College Mens Basketball

2 Iowa State big men starting to get a feel for the game are key against UNI

Cyclones need Cameron Lard, Hans Brase to continue progressing

Iowa State's Cameron Lard (left) and Hans Brase (right) are starting to make an impact for the Cyclones after long layoffs. (Rebecca F. Miller/The Gazette)
Iowa State's Cameron Lard (left) and Hans Brase (right) are starting to make an impact for the Cyclones after long layoffs. (Rebecca F. Miller/The Gazette)

AMES – Iowa State men’s basketball is relying on two post players that hadn’t played in a competitive basketball game in two years before this season.

Hans Brase recovered from two ACL tears in the two years before coming to Iowa State and Cameron Lard transferred high schools before his senior season and arrived late to Iowa State, so he had to take a redshirt year after not playing his senior season.

Both are back on the court and finding their groove. They’ll be needed as Iowa State goes to Wells Fargo Arena in Des Moines to play Northern Iowa in the Hy-Vee Classic on Saturday at 3:30 p.m.

Freshman guard Lindell Wigginton didn’t know a lot about the Panthers when the media spoke to him on Monday, but he did hear one thing.

“I just heard that they were physical,” Wigginton said. “They’re big strong guys – they’re farm guys, so they’re strong.”

The Cyclones will need their post players to come up big.

Solomon Young and Jeff Beverly both bring similar things to the court. They’re grit guys that’ll get rebounds and be physical in the paint.

Lard and Brase bring different skill sets.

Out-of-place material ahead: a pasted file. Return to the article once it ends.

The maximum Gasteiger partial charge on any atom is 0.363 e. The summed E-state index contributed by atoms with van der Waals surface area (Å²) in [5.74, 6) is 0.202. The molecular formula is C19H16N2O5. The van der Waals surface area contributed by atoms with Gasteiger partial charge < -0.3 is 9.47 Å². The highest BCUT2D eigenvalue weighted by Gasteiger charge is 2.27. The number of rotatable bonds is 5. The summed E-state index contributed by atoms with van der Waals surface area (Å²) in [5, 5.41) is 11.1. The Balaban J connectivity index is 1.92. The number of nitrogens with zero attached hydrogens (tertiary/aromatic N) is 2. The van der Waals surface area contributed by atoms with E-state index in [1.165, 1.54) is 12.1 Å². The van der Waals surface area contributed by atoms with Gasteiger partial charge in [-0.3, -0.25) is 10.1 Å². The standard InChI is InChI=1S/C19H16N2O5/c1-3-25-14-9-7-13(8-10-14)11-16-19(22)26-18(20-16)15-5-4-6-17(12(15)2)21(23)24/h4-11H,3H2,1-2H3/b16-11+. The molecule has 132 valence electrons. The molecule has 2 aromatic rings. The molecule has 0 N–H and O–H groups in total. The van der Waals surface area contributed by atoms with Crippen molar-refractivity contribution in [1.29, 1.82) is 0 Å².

Lard is a raw athlete, adept at running the floor and finishing in transition. He’s also developing some post moves down low to get points in the half-court.

“I think he can really be a terrific player, not only here at Iowa State, but in the country,” Iowa State Coach Steve Prohm said. “When he continues to understand early work in the post, defensive rebounding, stance and position and then offensively, we have to do a better job of throwing it inside and emphasizing that. He’s got great touch, great feel, he can make free throws.

“He’s just tapping the surface, and that’s the great thing. He’s made a huge jump from when he got here to now, but I think he’s just skimming the surface of what he can be.”

Lard played just 19 minutes Sunday against Alcorn State, but scored 15 points and grabbed 11 rebounds. He said he’s the energy guy for Iowa State.

“Just keep running as hard as I can – I’m very good at running the floor considering I’m 6-foot-9,” Lard said. “A lot of bigs can’t run the way I run, so I’ll just keep running as hard as I can.”

Brase has the ability to stretch the floor and hit 3-pointers – something Iowa State desperately needs from its big men so defenses can’t collapse when the guards drive to the basket.

Brase has started slowly, making just 4 of 11 from beyond the arc.

“I think he just needs to continue to get game reps and game shots,” Prohm said. “He’s a guy that I’ve seen over and over be able to make that. The thing we have to do, because he’s getting some open looks, we have to start making some. When he gets his feet set and gets a little bit more comfortable with conditioning and game speed that can start making some, whether it’s 2-4 or 2-5, and start helping spread that out a little bit.”

Brase’s minutes were limited at the beginning of the season, but in the last two games, he’s played more than 24 minutes in each game.

It’s important to get Lard and Brase going against UNI because the Panthers like to slow the game down. Lard gives the Cyclones an opportunity to get out and run in transition. And if Iowa State does have to play in the half-court, Brase gives Iowa State another outside threat.


Lard is a young player, just scratching the surface of what he can be. Brase is older and coming off of two ACL injuries. His potential is almost at his ceiling, but he can still grow back into what he was.

“You have two front-court guys that haven’t played serious basketball in two years,” Prohm said. “They’re still progressing with a long way to go.”

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